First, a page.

OVERVIEW OF KENTUCKY’S HTC PROGRAM
1. Enacted into law in 2005, a low risk-high return program
2. Available to all 120 counties and communities of all sizes
3. With 3,200 historic districts, sites and structures listed in the National Register of Historic Places encompassing more than 42,000 historic properties in all 120 counties, our HTC Program is a smart way to capitalize on valuable assets
4. Since 2005, has created more than 17,500 jobs and leveraged more than $1Billion value of investments in projects reviewed annually by the Kentucky Heritage Council, which administers the program
5. Can be utilized in tandem with the Federal Historic Preservation Tax Credit – a key provision that strengthens use and effectiveness for both programs.
>The Federal and State Historic Preservation Tax Credit Programs are administered by the Kentucky Heritage Council, an agency of the Tourism, Arts and Heritage Cabinet.
>Learn more about how tax credits help communities and how the application process works here.

The demand for Kentucky’s Historic Preservation Tax Credit has exceeded its resources since it was signed into law with the JOBS for KY Tax Modernization Bill in 2005.  Kentucky’s HTC leverages millions in private capital that likely would not otherwise come to invest in our state, increases the property tax base for local governments, creating new local and state revenues, and restores historic downtowns—a key tourism draw, driving hotel stays, bringing out of state spending to Kentucky, providing jobs and building local pride.

Kentucky’s HTC starts reinvesting in communities throughout the Commonwealth immediately, from Paducah to Pikeville, in both rural and urban areas, by employing skilled labor, purchasing local goods and often putting vacant buildings back into use and on the tax rolls.  It’s one of the best tools we have to protect our history while investing in it.

Kentucky’s Historic Preservation Tax Credit has been a vital economic development tool to revitalize neighborhoods, Main Streets and downtowns, put Kentuckians to work and keep them in the workforce, return once-vacant buildings to tax rolls, and generate income for community improvements.

If passed, HB 659 will:

  • Increases the maximum credit a taxpayer can claim for commercial, income-producing properties from $400,000 to $10 Million
  • Increases the maximum credit a taxpayer can claim for residential, owner-occupied properties from $60,000 to $120,000
  • Allows the credit to be transferred to financial institutions that are now taxed under the income tax statutes instead of the bank franchise tax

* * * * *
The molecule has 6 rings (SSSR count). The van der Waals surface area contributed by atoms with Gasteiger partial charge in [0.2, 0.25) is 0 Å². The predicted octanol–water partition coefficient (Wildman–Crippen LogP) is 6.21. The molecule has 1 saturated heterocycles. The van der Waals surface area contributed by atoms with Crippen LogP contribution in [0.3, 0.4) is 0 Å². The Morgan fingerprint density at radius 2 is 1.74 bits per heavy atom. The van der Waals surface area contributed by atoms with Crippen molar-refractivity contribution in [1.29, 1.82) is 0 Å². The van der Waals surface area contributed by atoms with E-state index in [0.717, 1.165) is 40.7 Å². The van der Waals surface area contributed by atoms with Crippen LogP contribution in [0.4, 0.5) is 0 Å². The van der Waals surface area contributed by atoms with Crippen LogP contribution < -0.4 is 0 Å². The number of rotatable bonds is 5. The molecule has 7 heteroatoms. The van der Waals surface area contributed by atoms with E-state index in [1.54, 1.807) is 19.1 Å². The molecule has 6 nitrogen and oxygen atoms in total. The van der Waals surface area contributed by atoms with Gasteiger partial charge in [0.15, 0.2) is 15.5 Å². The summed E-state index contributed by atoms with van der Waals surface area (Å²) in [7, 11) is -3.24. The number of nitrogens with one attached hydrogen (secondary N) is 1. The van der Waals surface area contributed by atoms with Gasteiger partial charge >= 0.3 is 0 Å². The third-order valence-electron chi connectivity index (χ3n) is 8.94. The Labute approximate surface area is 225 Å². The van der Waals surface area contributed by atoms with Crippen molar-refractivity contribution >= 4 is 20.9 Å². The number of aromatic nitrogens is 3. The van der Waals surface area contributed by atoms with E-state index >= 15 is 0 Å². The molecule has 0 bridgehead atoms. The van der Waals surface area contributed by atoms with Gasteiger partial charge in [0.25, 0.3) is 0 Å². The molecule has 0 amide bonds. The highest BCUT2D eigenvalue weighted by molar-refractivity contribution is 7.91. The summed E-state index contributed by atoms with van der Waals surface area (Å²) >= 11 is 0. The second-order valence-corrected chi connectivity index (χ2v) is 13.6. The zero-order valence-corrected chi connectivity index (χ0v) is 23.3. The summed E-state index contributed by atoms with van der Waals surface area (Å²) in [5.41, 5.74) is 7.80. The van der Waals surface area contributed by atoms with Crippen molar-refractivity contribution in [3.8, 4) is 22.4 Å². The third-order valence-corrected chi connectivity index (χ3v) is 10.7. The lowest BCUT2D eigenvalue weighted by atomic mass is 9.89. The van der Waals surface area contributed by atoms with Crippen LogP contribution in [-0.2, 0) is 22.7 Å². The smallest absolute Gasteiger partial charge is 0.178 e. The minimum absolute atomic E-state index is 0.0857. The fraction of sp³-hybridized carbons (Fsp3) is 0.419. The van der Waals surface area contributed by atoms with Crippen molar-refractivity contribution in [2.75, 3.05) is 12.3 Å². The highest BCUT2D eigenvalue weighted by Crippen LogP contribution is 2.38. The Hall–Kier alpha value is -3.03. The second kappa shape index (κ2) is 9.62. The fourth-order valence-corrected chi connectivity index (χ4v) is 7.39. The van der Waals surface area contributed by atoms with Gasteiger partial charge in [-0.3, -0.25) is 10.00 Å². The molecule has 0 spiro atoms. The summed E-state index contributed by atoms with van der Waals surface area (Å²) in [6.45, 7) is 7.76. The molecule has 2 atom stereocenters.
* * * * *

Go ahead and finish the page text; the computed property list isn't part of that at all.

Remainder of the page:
Benefits to Kentucky:

  • Makes Kentucky more competitive with bordering states with better state historic preservation tax credit programs
  • Increases access to the credit so more people and communities can utilize and benefit from it
  • Reinstates the transferability provision so nonprofits can benefit from the credit
  • Allows more projects to benefit statewide
  • Helps more communities with revitalization incentives
  • Stimulates the economy with increased property, sales and payroll taxes
  • Increases appeal to out-of-state developers and businesses

The Staun Family used Kentucky’s state Historic Tax Credit for residential properties to renovate their home in Newport, Campbell Co., and received a Preservation Kentucky Excellence in Preservation Award in 2014.

Formerly Noonan’s Grocery in Frankfort, this mixed use building with first floor retail and second floor residential was saved from demolition by using Kentucky’s Historic Tax Credit.  The Franklin Co. owners received a Preservation Kentucky Excellence in Preservation Award in 2014.

Paducah’s City Hall, a Mid-Century Modern building designed by internationally acclaimed architect Edward Durrell Stone in 1963, was saved from demolition utilizing Kentucky’s Historic Tax Credit.  The City of Paducah, McCracken Co., received a Preservation Kentucky Excellence in Preservation Award in 2019 for preserving this important landmark.

Potter’s Castle in Bowling Green, Warren Co. utilized Kentucky’s state Historic Tax Credit for residential properties and received a Preservation Kentucky Excellence in Preservation Award in 2016.

Our state historic tax credit is important to Kentucky’s Main Street Program.  In Whitley County, the tax credit is revitalizing Williamsburg, population 5,245.

Once a home, this 1908 Queen Anne style cottage in Lexington, Fayette Co., was renovated into a doctors’ office using Kentucky’s state Historic Tax Credit and received Preservation Kentucky’s Excellence in Preservation Award in 2015.